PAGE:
Ydegirl‘s self-titled debut album is out via Escho.
Ydegirl‘s music is defined by its reluctance to be pinned down. The Copenhagen-based artist Andrea Novel has been using this moniker since 2019, putting out ambitious art-pop songs built like intricate weaves. Novel‘s music is born out of interlacing: the personal is intertwined with the historical; the mind with the body; the baroque instrumentation with her oblique pop melodies and modern production techniques. We recently spoke to her about Ydegirl‘s recently released debut album, the project’s origins and future, and her song-writing process.
As foreshadowed by its very name, this is a project that involves a brave reckoning with the past and the hidden. Yde Girl is the 2,000-year-old bog body of a teenager found and dug out in the Netherlands in the late 19th century. Further studies suggested that they were violently killed. Over the past 30 years, Yde Girl‘s body has been publicly paraded around the world, their wounds exposed for everyone to see and admire. It’s an unfortunately eloquent example of the often-macabre ways in which we deal with the past and with how pain is inflicted upon the body of the Other.
Novel‘s song-writing is informed by a visceral and combative reaction to these notions. Ydegirl works fundamentally by opposition, some of its sharpest lyrics cloaked under the tranquil picking of an acoustic guitar or expressed through instant earworms that belie the songs’ reliance on morbid imagery. Even a cursory listen will reveal that at the heart of this project lies a marriage of polar opposites; perhaps also a way to show that such opposition is merely an artificial construct. For a fitting example, just listen to the album’s catchiest song, a one-minute ditty with a lovely glowing melody. Its title? “You’re Dead Inside”.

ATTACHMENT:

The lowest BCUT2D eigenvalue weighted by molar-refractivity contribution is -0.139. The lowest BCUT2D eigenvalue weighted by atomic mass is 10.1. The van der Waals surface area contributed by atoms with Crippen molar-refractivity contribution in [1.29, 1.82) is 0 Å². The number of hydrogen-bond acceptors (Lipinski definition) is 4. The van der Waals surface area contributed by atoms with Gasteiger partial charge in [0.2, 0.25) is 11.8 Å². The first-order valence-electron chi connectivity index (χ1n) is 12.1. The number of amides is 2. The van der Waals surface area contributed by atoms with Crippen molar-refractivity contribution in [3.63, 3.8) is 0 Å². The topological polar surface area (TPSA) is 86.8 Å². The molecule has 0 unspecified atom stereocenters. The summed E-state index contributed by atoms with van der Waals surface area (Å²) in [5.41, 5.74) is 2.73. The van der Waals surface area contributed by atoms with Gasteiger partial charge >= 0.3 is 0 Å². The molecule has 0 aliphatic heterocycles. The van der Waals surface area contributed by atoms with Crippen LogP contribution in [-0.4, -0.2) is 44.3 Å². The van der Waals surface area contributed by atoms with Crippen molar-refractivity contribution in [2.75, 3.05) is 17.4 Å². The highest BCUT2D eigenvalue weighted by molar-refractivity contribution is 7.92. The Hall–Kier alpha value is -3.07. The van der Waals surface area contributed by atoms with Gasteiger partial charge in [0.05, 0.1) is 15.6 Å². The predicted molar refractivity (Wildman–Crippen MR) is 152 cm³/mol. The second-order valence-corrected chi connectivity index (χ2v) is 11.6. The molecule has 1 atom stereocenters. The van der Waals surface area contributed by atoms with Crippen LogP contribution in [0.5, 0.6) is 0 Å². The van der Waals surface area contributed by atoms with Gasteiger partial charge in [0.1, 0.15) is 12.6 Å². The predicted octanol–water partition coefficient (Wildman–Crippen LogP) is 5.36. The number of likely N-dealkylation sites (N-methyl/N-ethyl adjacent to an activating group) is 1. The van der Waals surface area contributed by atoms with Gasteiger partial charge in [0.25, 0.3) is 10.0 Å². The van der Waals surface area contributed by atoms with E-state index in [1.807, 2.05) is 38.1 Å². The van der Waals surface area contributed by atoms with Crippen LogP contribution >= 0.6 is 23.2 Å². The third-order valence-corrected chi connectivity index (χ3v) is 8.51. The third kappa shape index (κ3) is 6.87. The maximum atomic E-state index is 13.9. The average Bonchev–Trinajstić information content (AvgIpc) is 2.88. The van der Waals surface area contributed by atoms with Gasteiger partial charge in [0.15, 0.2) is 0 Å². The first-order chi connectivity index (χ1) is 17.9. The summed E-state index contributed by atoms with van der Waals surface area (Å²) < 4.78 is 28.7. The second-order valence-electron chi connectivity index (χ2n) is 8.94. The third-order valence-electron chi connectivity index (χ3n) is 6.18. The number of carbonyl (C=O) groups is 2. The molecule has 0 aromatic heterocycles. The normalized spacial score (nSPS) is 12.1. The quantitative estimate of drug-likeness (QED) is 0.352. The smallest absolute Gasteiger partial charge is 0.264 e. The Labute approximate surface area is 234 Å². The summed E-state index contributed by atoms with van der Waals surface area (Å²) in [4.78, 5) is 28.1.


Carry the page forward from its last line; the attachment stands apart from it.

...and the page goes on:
There is a consistent technique behind this song-writing process. Novel writes the lyrics first and then accommodates the music to the images she comes up; she is the song-writer as much as she is the film composer: “When I sit down to write music, I’m creating a soundtrack for every scene I’ve come up with”. There is a sense of narrative to Ydegirl, but the scenes Novel manifests with her music don’t add up to a linear story. Instead, the general effect is impressionistic, a sequence of potent images interwoven into one another through the appearance of fragmented themes reoccurring throughout the album.
After speaking with Novel for a short while, all the pieces of the puzzle start falling into place. When asked about her singular amalgam of baroque instrumentation the melodic cadence of modern R&B, she expands on how her childhood love for classical and religious music grants her unique insight into the intricacies of melody and harmony. “I grew up listening to a lot of classical music and I used to practice my singing with hymns,” Novel recalls. “My taste ended up taking a different turn, but I think some of those elements have stayed”. The end result, perhaps best exemplified by standout single “Zodiac“, is an album of R&B hymns with a chamber pop influence, as if Jenny Hval had decided to make a TLC record. Ydegirl lets the frantic string vibrations of “Energy” stand in straight opposition to the harsh electronic sound of “Spiral Girl”, and succeeds at tossing flutes, guitars, and electronics into the pot to come up with the Björk-esque “Parody of Crime“.